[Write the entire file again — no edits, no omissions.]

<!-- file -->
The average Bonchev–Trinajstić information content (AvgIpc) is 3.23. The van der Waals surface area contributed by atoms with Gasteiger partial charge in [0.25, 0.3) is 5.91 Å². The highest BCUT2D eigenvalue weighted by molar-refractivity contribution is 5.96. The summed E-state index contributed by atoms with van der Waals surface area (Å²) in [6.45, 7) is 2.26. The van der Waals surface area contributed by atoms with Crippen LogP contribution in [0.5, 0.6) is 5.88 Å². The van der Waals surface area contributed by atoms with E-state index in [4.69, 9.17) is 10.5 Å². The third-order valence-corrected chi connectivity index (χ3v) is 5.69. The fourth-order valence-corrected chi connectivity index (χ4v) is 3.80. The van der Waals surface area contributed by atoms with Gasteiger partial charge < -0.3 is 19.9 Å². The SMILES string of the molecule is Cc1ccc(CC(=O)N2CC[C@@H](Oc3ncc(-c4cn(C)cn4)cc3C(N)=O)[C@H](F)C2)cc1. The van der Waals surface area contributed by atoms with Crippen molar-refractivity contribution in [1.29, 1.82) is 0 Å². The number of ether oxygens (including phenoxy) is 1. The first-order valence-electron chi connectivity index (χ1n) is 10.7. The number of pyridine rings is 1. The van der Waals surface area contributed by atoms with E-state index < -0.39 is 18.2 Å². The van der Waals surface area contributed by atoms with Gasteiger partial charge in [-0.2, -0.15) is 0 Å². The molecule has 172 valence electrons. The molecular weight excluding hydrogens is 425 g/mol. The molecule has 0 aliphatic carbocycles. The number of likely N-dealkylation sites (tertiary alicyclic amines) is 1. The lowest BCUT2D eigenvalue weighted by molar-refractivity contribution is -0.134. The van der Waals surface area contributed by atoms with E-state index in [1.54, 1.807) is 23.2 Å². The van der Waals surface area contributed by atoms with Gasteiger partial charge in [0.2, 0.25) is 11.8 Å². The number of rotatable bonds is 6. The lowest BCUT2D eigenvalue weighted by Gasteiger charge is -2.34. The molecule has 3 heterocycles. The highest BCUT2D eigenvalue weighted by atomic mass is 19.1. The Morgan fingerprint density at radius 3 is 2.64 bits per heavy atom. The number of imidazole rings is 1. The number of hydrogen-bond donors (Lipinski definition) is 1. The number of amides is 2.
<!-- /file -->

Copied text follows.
The average Bonchev–Trinajstić information content (AvgIpc) is 3.23. The van der Waals surface area contributed by atoms with Gasteiger partial charge in [0.25, 0.3) is 5.91 Å². The highest BCUT2D eigenvalue weighted by molar-refractivity contribution is 5.96. The summed E-state index contributed by atoms with van der Waals surface area (Å²) in [6.45, 7) is 2.26. The van der Waals surface area contributed by atoms with Crippen LogP contribution in [0.5, 0.6) is 5.88 Å². The van der Waals surface area contributed by atoms with E-state index in [4.69, 9.17) is 10.5 Å². The third-order valence-corrected chi connectivity index (χ3v) is 5.69. The fourth-order valence-corrected chi connectivity index (χ4v) is 3.80. The van der Waals surface area contributed by atoms with Gasteiger partial charge < -0.3 is 19.9 Å². The SMILES string of the molecule is Cc1ccc(CC(=O)N2CC[C@@H](Oc3ncc(-c4cn(C)cn4)cc3C(N)=O)[C@H](F)C2)cc1. The van der Waals surface area contributed by atoms with Crippen molar-refractivity contribution in [1.29, 1.82) is 0 Å². The number of ether oxygens (including phenoxy) is 1. The first-order valence-electron chi connectivity index (χ1n) is 10.7. The number of pyridine rings is 1. The van der Waals surface area contributed by atoms with E-state index < -0.39 is 18.2 Å². The van der Waals surface area contributed by atoms with Gasteiger partial charge in [-0.2, -0.15) is 0 Å². The molecule has 172 valence electrons. The molecular weight excluding hydrogens is 425 g/mol. The molecule has 0 aliphatic carbocycles. The number of likely N-dealkylation sites (tertiary alicyclic amines) is 1. The lowest BCUT2D eigenvalue weighted by molar-refractivity contribution is -0.134. The van der Waals surface area contributed by atoms with E-state index in [1.54, 1.807) is 23.2 Å². The van der Waals surface area contributed by atoms with Gasteiger partial charge in [0.2, 0.25) is 11.8 Å². The number of rotatable bonds is 6. The lowest BCUT2D eigenvalue weighted by Gasteiger charge is -2.34. The molecule has 3 heterocycles. The highest BCUT2D eigenvalue weighted by atomic mass is 19.1. The Morgan fingerprint density at radius 3 is 2.64 bits per heavy atom. The number of imidazole rings is 1. The number of hydrogen-bond donors (Lipinski definition) is 1. The number of amides is 2.